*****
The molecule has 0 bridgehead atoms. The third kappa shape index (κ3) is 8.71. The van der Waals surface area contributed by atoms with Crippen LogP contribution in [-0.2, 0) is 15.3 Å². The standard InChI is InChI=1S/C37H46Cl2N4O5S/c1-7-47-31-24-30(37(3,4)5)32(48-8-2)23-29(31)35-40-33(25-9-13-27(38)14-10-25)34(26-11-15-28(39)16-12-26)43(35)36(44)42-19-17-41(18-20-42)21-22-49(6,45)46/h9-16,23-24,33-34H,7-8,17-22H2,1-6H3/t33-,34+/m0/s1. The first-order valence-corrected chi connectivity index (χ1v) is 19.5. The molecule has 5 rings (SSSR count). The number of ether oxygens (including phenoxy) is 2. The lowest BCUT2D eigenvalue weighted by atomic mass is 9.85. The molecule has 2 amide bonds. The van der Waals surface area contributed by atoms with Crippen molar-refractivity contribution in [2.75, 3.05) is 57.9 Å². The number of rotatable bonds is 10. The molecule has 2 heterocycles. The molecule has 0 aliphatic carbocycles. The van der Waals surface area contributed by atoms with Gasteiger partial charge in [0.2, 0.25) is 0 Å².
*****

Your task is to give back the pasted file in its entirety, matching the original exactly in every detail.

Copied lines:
The molecule has 0 bridgehead atoms. The third kappa shape index (κ3) is 8.71. The van der Waals surface area contributed by atoms with Crippen LogP contribution in [-0.2, 0) is 15.3 Å². The standard InChI is InChI=1S/C37H46Cl2N4O5S/c1-7-47-31-24-30(37(3,4)5)32(48-8-2)23-29(31)35-40-33(25-9-13-27(38)14-10-25)34(26-11-15-28(39)16-12-26)43(35)36(44)42-19-17-41(18-20-42)21-22-49(6,45)46/h9-16,23-24,33-34H,7-8,17-22H2,1-6H3/t33-,34+/m0/s1. The first-order valence-corrected chi connectivity index (χ1v) is 19.5. The molecule has 5 rings (SSSR count). The number of ether oxygens (including phenoxy) is 2. The lowest BCUT2D eigenvalue weighted by atomic mass is 9.85. The molecule has 2 amide bonds. The van der Waals surface area contributed by atoms with Crippen molar-refractivity contribution in [2.75, 3.05) is 57.9 Å². The number of rotatable bonds is 10. The molecule has 2 heterocycles. The molecule has 0 aliphatic carbocycles. The van der Waals surface area contributed by atoms with Gasteiger partial charge in [0.2, 0.25) is 0 Å².